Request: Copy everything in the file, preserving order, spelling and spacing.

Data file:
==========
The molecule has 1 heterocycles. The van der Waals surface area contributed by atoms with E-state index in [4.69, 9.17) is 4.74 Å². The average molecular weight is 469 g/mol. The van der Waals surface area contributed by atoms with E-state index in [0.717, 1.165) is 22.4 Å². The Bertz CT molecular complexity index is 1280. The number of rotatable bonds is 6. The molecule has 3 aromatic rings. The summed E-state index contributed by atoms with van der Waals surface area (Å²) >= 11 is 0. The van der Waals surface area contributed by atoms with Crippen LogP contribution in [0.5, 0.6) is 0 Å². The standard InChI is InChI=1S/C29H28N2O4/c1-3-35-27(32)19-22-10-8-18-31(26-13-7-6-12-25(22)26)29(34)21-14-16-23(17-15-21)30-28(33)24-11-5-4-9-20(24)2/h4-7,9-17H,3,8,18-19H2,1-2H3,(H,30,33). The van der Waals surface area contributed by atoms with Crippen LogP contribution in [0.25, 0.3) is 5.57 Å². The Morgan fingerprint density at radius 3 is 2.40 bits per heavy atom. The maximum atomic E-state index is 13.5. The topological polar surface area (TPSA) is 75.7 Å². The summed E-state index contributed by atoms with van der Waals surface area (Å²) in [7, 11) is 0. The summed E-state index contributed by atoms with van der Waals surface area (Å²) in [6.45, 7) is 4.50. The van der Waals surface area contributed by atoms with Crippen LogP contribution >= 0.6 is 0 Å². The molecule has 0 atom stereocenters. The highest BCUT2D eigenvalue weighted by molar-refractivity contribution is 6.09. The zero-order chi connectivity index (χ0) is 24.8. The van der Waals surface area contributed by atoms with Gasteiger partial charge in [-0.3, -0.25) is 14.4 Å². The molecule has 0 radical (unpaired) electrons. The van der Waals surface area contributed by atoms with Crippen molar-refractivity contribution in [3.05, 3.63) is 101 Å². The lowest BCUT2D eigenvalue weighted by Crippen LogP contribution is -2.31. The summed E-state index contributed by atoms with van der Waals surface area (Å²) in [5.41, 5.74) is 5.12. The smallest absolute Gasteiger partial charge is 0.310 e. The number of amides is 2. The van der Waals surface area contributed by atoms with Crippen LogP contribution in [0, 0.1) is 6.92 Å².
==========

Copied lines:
The molecule has 1 heterocycles. The van der Waals surface area contributed by atoms with E-state index in [4.69, 9.17) is 4.74 Å². The average molecular weight is 469 g/mol. The van der Waals surface area contributed by atoms with E-state index in [0.717, 1.165) is 22.4 Å². The Bertz CT molecular complexity index is 1280. The number of rotatable bonds is 6. The molecule has 3 aromatic rings. The summed E-state index contributed by atoms with van der Waals surface area (Å²) >= 11 is 0. The van der Waals surface area contributed by atoms with Crippen LogP contribution in [0.5, 0.6) is 0 Å². The standard InChI is InChI=1S/C29H28N2O4/c1-3-35-27(32)19-22-10-8-18-31(26-13-7-6-12-25(22)26)29(34)21-14-16-23(17-15-21)30-28(33)24-11-5-4-9-20(24)2/h4-7,9-17H,3,8,18-19H2,1-2H3,(H,30,33). The van der Waals surface area contributed by atoms with Crippen LogP contribution in [0.25, 0.3) is 5.57 Å². The Morgan fingerprint density at radius 3 is 2.40 bits per heavy atom. The maximum atomic E-state index is 13.5. The topological polar surface area (TPSA) is 75.7 Å². The summed E-state index contributed by atoms with van der Waals surface area (Å²) in [7, 11) is 0. The summed E-state index contributed by atoms with van der Waals surface area (Å²) in [6.45, 7) is 4.50. The van der Waals surface area contributed by atoms with Crippen LogP contribution >= 0.6 is 0 Å². The molecule has 0 atom stereocenters. The highest BCUT2D eigenvalue weighted by molar-refractivity contribution is 6.09. The zero-order chi connectivity index (χ0) is 24.8. The van der Waals surface area contributed by atoms with Gasteiger partial charge in [-0.3, -0.25) is 14.4 Å². The molecule has 0 radical (unpaired) electrons. The van der Waals surface area contributed by atoms with Crippen molar-refractivity contribution in [3.05, 3.63) is 101 Å². The lowest BCUT2D eigenvalue weighted by Crippen LogP contribution is -2.31. The summed E-state index contributed by atoms with van der Waals surface area (Å²) in [5.41, 5.74) is 5.12. The smallest absolute Gasteiger partial charge is 0.310 e. The number of amides is 2. The van der Waals surface area contributed by atoms with Crippen LogP contribution in [0, 0.1) is 6.92 Å².